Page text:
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November 2006

Passenger Rail Article
Transit News



Passenger Rail
Amtrak posts ridership, revenue records in FY06

For the fourth-consecutive fiscal year, Amtrak posted record ridership. During the fiscal year ending Sept. 30, the national intercity passenger railroad carried 24.3 million passengers, up 1.3 percent compared with FY2005’s 24 million, which was adjusted from a record 25.4 million to reflect an October 2005 agreement to transfer “Clocker” service operations to New Jersey Transit.

The railroad also recorded all-time-high ticket revenue of $1.37 billion — $132 million more than FY2005.

Business thrives in the Northeast
In the Northeast Corridor, Amtrak’s ticket revenue reached $725.4 million, a 12 percent increase compared with FY2005 totals. However, ridership dipped slightly from

9.6 million to 9.4 million, in part because Amtrak reduced ticket discounts in FY2006, according to the railroad.

Ridership on state-supported and short-distance services outside the Northeast Corridor totaled 11 million, a 4.5 percent increase compared with FY2005 totals. Ticket revenue of $287.8 million rose 11.9 percent compared with FY2005’s figure.

The Portland, Maine-to-Boston Downeaster, which carried 337,921 passengers, posted the largest year-over-year short-distance corridor gain. The line also recorded ticket revenue of $4.6 million, up 27.2 percent.

On the Harrisburg-to-Philadelphia Keystone Corridor, ridership grew 12.7 percent to 823,097 and ticket revenue rose 15.4 percent to $15.9 million.

At 580,333 passengers, the Milwaukee-to-Chicago Hiawatha service surpassed FY2005’s ridership record by more than 10 percent. The service’s ticket revenue totaled $6 million, a 14 percent increase compared with FY2005’s total.

Meanwhile, ridership on Amtrak’s long-distance routes fell 1 percent compared with last year’s total despite ridership gains on the Silver Star, Palmetto and Lake Shore Limited services


WMATA’s GM search still on after Tangherlini resigns
Last month, Washington Metropolitan Area Transit Authority (WMATA) interim General Manager Dan Tangherlini announced he was resigning. He will take on the position as D.C. city administrator — provided that Democratic mayoral candidate Adrian Fenty was elected on Nov. 7.

Tangherlini had served as WMATA’s interim GM since February, when Richard White left the agency. A former director of the D.C. Department of Transportation, Tangherlini was a candidate for WMATA’s permanent chief. The board will continue to conduct a national search to fill the position. For now, WMATA’s Chief Operating Officer for Bus Jack Requa will serve as acting GM.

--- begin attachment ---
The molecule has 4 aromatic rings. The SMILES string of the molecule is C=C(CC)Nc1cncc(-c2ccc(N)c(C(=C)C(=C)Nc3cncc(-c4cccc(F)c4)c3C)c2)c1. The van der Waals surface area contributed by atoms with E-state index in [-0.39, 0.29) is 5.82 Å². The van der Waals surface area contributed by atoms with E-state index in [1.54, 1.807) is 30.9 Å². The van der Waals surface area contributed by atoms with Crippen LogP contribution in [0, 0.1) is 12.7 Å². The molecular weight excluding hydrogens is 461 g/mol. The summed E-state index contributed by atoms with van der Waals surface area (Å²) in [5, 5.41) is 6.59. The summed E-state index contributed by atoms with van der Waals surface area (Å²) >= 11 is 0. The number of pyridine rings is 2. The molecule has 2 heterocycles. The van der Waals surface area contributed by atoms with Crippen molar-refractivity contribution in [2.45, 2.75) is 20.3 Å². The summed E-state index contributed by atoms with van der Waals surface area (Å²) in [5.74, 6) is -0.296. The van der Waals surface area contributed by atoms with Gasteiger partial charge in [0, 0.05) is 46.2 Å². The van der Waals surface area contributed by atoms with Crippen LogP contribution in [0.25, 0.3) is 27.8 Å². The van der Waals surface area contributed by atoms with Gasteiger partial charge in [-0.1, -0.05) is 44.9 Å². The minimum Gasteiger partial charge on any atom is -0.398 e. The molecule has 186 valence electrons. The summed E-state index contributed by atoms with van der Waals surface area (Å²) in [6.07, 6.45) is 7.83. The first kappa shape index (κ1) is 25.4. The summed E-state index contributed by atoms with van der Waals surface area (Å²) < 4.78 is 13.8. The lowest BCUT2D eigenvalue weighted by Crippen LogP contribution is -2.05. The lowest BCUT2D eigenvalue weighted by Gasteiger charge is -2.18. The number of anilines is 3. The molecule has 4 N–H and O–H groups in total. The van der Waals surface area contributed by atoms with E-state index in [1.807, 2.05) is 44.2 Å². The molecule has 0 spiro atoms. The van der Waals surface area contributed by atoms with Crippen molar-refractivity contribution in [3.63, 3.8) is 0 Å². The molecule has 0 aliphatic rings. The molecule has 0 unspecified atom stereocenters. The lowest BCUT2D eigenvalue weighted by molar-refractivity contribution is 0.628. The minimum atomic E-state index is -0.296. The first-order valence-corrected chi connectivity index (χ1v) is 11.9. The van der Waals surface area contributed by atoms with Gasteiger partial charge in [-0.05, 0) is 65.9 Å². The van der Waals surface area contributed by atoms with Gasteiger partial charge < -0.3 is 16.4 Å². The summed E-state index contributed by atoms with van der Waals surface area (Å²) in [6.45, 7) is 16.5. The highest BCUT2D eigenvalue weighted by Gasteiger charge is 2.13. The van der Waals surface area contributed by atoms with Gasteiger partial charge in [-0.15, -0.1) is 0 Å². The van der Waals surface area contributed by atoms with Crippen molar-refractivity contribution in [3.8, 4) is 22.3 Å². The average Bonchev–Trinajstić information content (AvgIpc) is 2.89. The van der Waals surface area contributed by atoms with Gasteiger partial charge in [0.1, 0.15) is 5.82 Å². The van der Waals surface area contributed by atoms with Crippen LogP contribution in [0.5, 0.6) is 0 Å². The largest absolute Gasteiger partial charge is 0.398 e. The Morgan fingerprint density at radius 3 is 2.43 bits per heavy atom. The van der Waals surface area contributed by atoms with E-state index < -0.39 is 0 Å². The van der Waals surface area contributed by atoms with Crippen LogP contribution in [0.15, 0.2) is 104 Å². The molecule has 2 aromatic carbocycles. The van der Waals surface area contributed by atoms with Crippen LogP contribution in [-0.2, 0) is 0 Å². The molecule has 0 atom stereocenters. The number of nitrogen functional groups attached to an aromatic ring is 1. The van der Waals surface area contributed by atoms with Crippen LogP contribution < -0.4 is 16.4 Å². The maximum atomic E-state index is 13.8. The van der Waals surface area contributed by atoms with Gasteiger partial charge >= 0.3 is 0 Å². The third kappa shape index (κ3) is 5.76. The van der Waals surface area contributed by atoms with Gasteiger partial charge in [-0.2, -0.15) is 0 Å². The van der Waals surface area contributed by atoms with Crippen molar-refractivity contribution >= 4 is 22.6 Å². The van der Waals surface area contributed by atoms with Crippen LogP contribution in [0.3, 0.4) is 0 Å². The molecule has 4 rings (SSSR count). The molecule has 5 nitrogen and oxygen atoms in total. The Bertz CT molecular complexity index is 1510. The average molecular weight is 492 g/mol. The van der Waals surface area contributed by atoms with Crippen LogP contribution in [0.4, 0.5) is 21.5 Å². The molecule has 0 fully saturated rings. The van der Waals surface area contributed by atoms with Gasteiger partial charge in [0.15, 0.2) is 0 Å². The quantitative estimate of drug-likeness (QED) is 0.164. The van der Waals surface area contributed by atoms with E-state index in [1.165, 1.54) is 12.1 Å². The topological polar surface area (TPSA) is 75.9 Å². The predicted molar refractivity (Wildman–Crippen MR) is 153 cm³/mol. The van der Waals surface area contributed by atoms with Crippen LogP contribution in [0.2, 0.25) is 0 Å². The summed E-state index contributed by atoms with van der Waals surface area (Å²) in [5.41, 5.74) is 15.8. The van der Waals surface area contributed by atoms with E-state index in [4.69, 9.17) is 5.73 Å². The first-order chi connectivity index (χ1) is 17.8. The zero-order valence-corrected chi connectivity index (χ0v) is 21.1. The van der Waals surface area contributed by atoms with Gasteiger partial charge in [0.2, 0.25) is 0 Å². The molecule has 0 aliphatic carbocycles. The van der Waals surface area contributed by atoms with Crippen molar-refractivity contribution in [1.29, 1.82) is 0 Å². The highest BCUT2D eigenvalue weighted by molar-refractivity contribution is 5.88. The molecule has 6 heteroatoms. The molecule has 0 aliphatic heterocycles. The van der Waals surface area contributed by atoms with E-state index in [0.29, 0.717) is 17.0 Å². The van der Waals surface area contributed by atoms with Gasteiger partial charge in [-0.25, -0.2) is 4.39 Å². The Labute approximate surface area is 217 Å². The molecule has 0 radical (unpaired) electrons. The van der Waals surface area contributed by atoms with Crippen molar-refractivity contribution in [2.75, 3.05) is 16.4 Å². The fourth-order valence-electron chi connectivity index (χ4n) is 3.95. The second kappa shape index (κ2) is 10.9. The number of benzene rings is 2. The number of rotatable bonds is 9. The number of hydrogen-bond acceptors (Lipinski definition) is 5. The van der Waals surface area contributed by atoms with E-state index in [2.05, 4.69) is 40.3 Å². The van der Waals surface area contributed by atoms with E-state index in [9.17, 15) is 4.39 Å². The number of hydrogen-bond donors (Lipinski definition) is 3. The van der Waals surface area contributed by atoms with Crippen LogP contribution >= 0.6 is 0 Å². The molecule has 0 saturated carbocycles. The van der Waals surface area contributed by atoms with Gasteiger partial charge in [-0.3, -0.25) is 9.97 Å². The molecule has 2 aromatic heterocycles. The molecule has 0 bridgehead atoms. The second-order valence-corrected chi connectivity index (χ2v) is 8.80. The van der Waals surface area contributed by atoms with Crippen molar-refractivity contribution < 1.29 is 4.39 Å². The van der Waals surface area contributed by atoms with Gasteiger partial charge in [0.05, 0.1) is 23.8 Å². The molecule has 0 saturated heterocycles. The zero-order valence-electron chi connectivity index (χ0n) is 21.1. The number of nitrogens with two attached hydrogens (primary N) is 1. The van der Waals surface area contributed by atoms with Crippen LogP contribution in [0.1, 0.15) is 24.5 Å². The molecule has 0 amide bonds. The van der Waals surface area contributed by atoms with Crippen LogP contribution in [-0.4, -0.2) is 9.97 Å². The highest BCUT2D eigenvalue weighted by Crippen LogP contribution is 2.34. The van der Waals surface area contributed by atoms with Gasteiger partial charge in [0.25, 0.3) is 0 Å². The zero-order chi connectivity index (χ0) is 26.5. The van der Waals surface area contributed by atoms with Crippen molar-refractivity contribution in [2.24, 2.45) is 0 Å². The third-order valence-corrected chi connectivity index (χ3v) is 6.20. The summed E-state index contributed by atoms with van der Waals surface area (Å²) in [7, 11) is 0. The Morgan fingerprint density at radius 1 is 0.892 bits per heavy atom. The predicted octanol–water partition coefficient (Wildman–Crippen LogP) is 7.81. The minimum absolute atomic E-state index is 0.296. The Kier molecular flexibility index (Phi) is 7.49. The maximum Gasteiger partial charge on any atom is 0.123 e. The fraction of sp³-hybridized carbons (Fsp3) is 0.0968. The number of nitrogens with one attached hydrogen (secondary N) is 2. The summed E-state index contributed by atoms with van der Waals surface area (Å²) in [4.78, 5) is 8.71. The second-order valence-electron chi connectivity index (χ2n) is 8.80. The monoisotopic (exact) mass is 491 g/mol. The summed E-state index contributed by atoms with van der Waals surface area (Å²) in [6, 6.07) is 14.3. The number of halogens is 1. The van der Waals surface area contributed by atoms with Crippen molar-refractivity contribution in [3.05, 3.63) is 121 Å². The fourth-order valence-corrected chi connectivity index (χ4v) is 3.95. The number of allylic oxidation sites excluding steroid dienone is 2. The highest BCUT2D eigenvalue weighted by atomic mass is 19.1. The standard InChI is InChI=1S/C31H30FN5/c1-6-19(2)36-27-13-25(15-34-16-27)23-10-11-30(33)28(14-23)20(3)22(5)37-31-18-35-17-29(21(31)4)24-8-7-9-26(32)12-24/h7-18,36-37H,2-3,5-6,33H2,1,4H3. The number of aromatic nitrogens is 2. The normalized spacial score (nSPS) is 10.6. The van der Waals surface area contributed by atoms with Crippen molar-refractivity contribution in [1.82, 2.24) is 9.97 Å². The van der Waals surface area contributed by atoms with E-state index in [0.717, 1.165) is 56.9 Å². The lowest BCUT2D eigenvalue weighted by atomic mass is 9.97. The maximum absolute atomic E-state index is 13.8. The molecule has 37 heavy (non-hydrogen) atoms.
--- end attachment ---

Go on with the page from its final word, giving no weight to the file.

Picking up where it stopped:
A 20-year vision in Dallas
The Dallas Area Rapid Transit (DART) board has approved a 2030 Transit System Plan, which outlines projects, construction schedules and budgets for the next 20 years.
The plan calls for adding another 40 miles of service to DART’s light-rail system, which currently is undergoing a separate expansion. The long-range plans include a Blue Line extension to South Port; 26-mile express service between the Red Line and DFW International Airport; a 4.3-mile Green Line branch; 4.3-mile Red Line extension; and six-mile line in West Dallas.


Metro-North notes shift in ridership patterns

What used to be the bread and butter of MTA Metro-North Railroad’s business isn’t anymore.

Of the record 74.5 million passengers who rode the system in 2005, 49.5 percent traveled from their suburban homes to New York City. Off-peak, reverse commute and intermediate passengers now make up the majority of Metro-North’s ridership.

Although ridership has grown in all categories, the number of NYC-bound commuters has increased 17 percent while other commuting segments have shot up 126 percent since Metro-North opened in 1984.

More riders are using Metro-North trains to travel from New York City to suburban employment centers and between stations not including NYC’s Grand Central Terminal, and for non-work-related trips, the agency said.

Metro-North officials attribute the shift in regional travel patterns to the dispersion of the financial, insurance and real estate industries, growing suburban corporate office parks and development of high-rise office towers in suburban cities. The agency has pursued those markets by adding trains, adjusting schedules, advertising and providing shuttle buses between stations and job sites.

“We knew our real growth opportunity lay in the non-traditional markets, where we had the empty seats,” said Metro-North President Peter Cannito in a prepared statement.


October a ground-breaking month for several agencies
Last month, two transit agencies broke ground on rail projects while a third got closer to doing so.

The Los Angeles County Metropolitan Transportation Agency began the 8.5-mile downtown L.A.-to-Culver City Exposition light-rail line. Scheduled to be complete in 2010, the $640 million project includes building eight stations.

At the Tri-County Metropolitan Transportation District of Oregon, the agency started building the 14.7-mile Beaverton-to-Wilsonville Washington County commuter-rail line. Scheduled to be complete in September 2008, the project includes replacing and realigning track; building five stations and a vehicle storage facility; installing a signal system; and adding a second track along portions of the line.

Meanwhile, Virginia’s Hampton Roads Transit is getting closer to launching construction on a passenger-rail line. The Federal Transit Administration gave the agency the go-ahead to begin final design on the $232.1 million Norfolk Light Rail Project. Scheduled to be completed by early 2010, the 7.4-mile, 11-station line would run from the Eastern Virginia Medical Center through downtown Norfolk along the Interstate 264 corridor. Hampton Roads expects to obtain a Full Funding Grant Agreement for the project next year.

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